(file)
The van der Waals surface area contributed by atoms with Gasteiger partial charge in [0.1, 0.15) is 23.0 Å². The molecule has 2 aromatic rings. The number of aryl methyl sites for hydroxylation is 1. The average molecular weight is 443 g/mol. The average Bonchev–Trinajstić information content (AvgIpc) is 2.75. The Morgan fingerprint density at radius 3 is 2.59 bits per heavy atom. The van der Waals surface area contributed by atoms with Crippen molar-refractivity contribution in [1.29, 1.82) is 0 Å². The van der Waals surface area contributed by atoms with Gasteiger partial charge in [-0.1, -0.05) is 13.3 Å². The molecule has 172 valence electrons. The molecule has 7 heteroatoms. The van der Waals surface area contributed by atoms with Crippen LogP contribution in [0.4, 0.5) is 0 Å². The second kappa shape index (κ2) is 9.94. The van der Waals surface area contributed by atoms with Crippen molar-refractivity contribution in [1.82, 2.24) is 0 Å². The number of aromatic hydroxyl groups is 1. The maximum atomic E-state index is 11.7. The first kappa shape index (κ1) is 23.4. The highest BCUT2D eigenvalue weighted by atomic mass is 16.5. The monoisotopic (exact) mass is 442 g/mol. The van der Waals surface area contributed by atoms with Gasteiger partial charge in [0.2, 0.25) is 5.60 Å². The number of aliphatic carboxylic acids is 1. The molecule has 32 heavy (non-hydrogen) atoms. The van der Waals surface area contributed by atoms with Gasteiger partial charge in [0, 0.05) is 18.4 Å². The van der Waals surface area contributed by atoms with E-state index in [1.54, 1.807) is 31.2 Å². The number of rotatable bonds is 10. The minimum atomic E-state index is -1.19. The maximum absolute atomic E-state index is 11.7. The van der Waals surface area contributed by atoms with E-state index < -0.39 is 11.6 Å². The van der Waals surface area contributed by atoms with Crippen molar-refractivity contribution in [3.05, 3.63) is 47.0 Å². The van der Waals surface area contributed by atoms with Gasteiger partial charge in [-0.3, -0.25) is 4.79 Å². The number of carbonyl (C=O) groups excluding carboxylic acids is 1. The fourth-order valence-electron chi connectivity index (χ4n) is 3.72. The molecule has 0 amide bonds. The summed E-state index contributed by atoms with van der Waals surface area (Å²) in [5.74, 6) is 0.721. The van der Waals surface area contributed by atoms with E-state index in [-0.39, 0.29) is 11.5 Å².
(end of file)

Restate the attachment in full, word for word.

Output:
The van der Waals surface area contributed by atoms with Gasteiger partial charge in [0.1, 0.15) is 23.0 Å². The molecule has 2 aromatic rings. The number of aryl methyl sites for hydroxylation is 1. The average molecular weight is 443 g/mol. The average Bonchev–Trinajstić information content (AvgIpc) is 2.75. The Morgan fingerprint density at radius 3 is 2.59 bits per heavy atom. The van der Waals surface area contributed by atoms with Crippen molar-refractivity contribution in [1.29, 1.82) is 0 Å². The van der Waals surface area contributed by atoms with Gasteiger partial charge in [-0.1, -0.05) is 13.3 Å². The molecule has 172 valence electrons. The molecule has 7 heteroatoms. The van der Waals surface area contributed by atoms with Crippen LogP contribution in [0.4, 0.5) is 0 Å². The second kappa shape index (κ2) is 9.94. The van der Waals surface area contributed by atoms with Crippen molar-refractivity contribution in [1.82, 2.24) is 0 Å². The number of aromatic hydroxyl groups is 1. The maximum atomic E-state index is 11.7. The first kappa shape index (κ1) is 23.4. The highest BCUT2D eigenvalue weighted by atomic mass is 16.5. The monoisotopic (exact) mass is 442 g/mol. The van der Waals surface area contributed by atoms with Gasteiger partial charge in [0.2, 0.25) is 5.60 Å². The number of aliphatic carboxylic acids is 1. The molecule has 32 heavy (non-hydrogen) atoms. The van der Waals surface area contributed by atoms with Gasteiger partial charge in [0, 0.05) is 18.4 Å². The van der Waals surface area contributed by atoms with E-state index in [1.54, 1.807) is 31.2 Å². The number of rotatable bonds is 10. The minimum atomic E-state index is -1.19. The maximum absolute atomic E-state index is 11.7. The van der Waals surface area contributed by atoms with E-state index < -0.39 is 11.6 Å². The van der Waals surface area contributed by atoms with Crippen molar-refractivity contribution in [3.05, 3.63) is 47.0 Å². The van der Waals surface area contributed by atoms with Gasteiger partial charge in [-0.3, -0.25) is 4.79 Å². The number of carbonyl (C=O) groups excluding carboxylic acids is 1. The fourth-order valence-electron chi connectivity index (χ4n) is 3.72. The molecule has 0 amide bonds. The summed E-state index contributed by atoms with van der Waals surface area (Å²) in [5.74, 6) is 0.721. The van der Waals surface area contributed by atoms with E-state index in [-0.39, 0.29) is 11.5 Å².